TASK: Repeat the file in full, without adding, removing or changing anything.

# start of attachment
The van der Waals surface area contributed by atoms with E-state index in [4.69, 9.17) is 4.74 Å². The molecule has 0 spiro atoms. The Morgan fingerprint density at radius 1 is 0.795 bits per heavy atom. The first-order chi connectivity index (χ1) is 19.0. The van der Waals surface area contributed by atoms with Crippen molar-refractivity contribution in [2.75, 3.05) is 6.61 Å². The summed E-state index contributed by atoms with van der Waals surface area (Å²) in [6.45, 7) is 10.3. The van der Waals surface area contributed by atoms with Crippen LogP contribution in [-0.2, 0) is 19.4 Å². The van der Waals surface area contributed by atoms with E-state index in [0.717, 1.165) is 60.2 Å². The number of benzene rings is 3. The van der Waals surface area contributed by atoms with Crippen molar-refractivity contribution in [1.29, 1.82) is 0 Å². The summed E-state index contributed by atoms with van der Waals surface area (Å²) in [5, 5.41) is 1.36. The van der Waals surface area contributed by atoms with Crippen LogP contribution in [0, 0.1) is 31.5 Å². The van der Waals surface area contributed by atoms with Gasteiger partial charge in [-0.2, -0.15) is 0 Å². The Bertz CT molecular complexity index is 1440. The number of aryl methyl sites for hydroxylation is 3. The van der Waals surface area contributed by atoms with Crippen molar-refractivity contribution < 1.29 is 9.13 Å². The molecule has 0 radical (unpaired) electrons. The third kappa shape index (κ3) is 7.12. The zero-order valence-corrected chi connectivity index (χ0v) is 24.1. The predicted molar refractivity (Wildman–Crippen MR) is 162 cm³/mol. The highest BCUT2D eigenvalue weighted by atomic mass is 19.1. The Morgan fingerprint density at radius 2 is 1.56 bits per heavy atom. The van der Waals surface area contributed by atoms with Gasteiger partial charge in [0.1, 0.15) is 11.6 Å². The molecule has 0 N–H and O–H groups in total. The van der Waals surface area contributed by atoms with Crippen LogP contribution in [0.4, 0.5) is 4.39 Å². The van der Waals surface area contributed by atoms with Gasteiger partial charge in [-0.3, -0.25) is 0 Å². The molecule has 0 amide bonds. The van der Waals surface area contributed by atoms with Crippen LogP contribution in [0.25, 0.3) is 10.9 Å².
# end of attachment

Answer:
The van der Waals surface area contributed by atoms with E-state index in [4.69, 9.17) is 4.74 Å². The molecule has 0 spiro atoms. The Morgan fingerprint density at radius 1 is 0.795 bits per heavy atom. The first-order chi connectivity index (χ1) is 19.0. The van der Waals surface area contributed by atoms with Crippen molar-refractivity contribution in [2.75, 3.05) is 6.61 Å². The summed E-state index contributed by atoms with van der Waals surface area (Å²) in [6.45, 7) is 10.3. The van der Waals surface area contributed by atoms with Crippen LogP contribution in [-0.2, 0) is 19.4 Å². The van der Waals surface area contributed by atoms with E-state index in [0.717, 1.165) is 60.2 Å². The number of benzene rings is 3. The van der Waals surface area contributed by atoms with Crippen molar-refractivity contribution in [1.29, 1.82) is 0 Å². The summed E-state index contributed by atoms with van der Waals surface area (Å²) in [5, 5.41) is 1.36. The van der Waals surface area contributed by atoms with Crippen LogP contribution in [0, 0.1) is 31.5 Å². The van der Waals surface area contributed by atoms with Gasteiger partial charge in [-0.2, -0.15) is 0 Å². The Bertz CT molecular complexity index is 1440. The number of aryl methyl sites for hydroxylation is 3. The van der Waals surface area contributed by atoms with Crippen molar-refractivity contribution < 1.29 is 9.13 Å². The molecule has 0 radical (unpaired) electrons. The third kappa shape index (κ3) is 7.12. The zero-order valence-corrected chi connectivity index (χ0v) is 24.1. The predicted molar refractivity (Wildman–Crippen MR) is 162 cm³/mol. The highest BCUT2D eigenvalue weighted by atomic mass is 19.1. The Morgan fingerprint density at radius 2 is 1.56 bits per heavy atom. The van der Waals surface area contributed by atoms with Gasteiger partial charge in [0.1, 0.15) is 11.6 Å². The molecule has 0 N–H and O–H groups in total. The van der Waals surface area contributed by atoms with Crippen LogP contribution in [0.4, 0.5) is 4.39 Å². The van der Waals surface area contributed by atoms with Gasteiger partial charge in [-0.3, -0.25) is 0 Å². The molecule has 0 amide bonds. The van der Waals surface area contributed by atoms with Crippen LogP contribution in [0.25, 0.3) is 10.9 Å².